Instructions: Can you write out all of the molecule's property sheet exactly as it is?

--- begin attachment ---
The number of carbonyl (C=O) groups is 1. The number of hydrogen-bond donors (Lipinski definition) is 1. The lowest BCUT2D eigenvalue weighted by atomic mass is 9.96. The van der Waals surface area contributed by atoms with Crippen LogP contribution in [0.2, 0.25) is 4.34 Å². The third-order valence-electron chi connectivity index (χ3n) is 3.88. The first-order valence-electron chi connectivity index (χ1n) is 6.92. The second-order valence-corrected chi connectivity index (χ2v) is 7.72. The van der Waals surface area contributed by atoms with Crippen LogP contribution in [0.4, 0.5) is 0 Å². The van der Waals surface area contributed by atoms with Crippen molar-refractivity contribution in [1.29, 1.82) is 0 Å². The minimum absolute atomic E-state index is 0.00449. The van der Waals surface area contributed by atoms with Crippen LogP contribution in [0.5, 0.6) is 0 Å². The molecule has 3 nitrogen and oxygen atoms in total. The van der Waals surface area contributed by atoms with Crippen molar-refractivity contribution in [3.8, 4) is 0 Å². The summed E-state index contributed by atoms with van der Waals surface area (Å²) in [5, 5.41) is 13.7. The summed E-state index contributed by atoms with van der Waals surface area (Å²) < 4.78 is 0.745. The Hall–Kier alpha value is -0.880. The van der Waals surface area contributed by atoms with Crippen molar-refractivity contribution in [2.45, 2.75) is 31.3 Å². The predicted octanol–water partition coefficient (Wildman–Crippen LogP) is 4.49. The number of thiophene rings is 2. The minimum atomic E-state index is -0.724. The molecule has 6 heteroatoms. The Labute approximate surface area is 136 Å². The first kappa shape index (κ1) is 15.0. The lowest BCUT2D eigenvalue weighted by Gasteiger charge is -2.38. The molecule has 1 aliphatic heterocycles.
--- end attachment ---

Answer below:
The number of carbonyl (C=O) groups is 1. The number of hydrogen-bond donors (Lipinski definition) is 1. The lowest BCUT2D eigenvalue weighted by atomic mass is 9.96. The van der Waals surface area contributed by atoms with Crippen LogP contribution in [0.2, 0.25) is 4.34 Å². The third-order valence-electron chi connectivity index (χ3n) is 3.88. The first-order valence-electron chi connectivity index (χ1n) is 6.92. The second-order valence-corrected chi connectivity index (χ2v) is 7.72. The van der Waals surface area contributed by atoms with Crippen LogP contribution in [0.4, 0.5) is 0 Å². The van der Waals surface area contributed by atoms with Crippen molar-refractivity contribution in [1.29, 1.82) is 0 Å². The minimum absolute atomic E-state index is 0.00449. The van der Waals surface area contributed by atoms with Crippen LogP contribution in [0.5, 0.6) is 0 Å². The molecule has 3 nitrogen and oxygen atoms in total. The van der Waals surface area contributed by atoms with Crippen molar-refractivity contribution in [3.8, 4) is 0 Å². The summed E-state index contributed by atoms with van der Waals surface area (Å²) in [5, 5.41) is 13.7. The summed E-state index contributed by atoms with van der Waals surface area (Å²) < 4.78 is 0.745. The Hall–Kier alpha value is -0.880. The van der Waals surface area contributed by atoms with Crippen molar-refractivity contribution in [2.45, 2.75) is 31.3 Å². The predicted octanol–water partition coefficient (Wildman–Crippen LogP) is 4.49. The number of thiophene rings is 2. The minimum atomic E-state index is -0.724. The molecule has 6 heteroatoms. The Labute approximate surface area is 136 Å². The first kappa shape index (κ1) is 15.0. The lowest BCUT2D eigenvalue weighted by Gasteiger charge is -2.38. The molecule has 1 aliphatic heterocycles.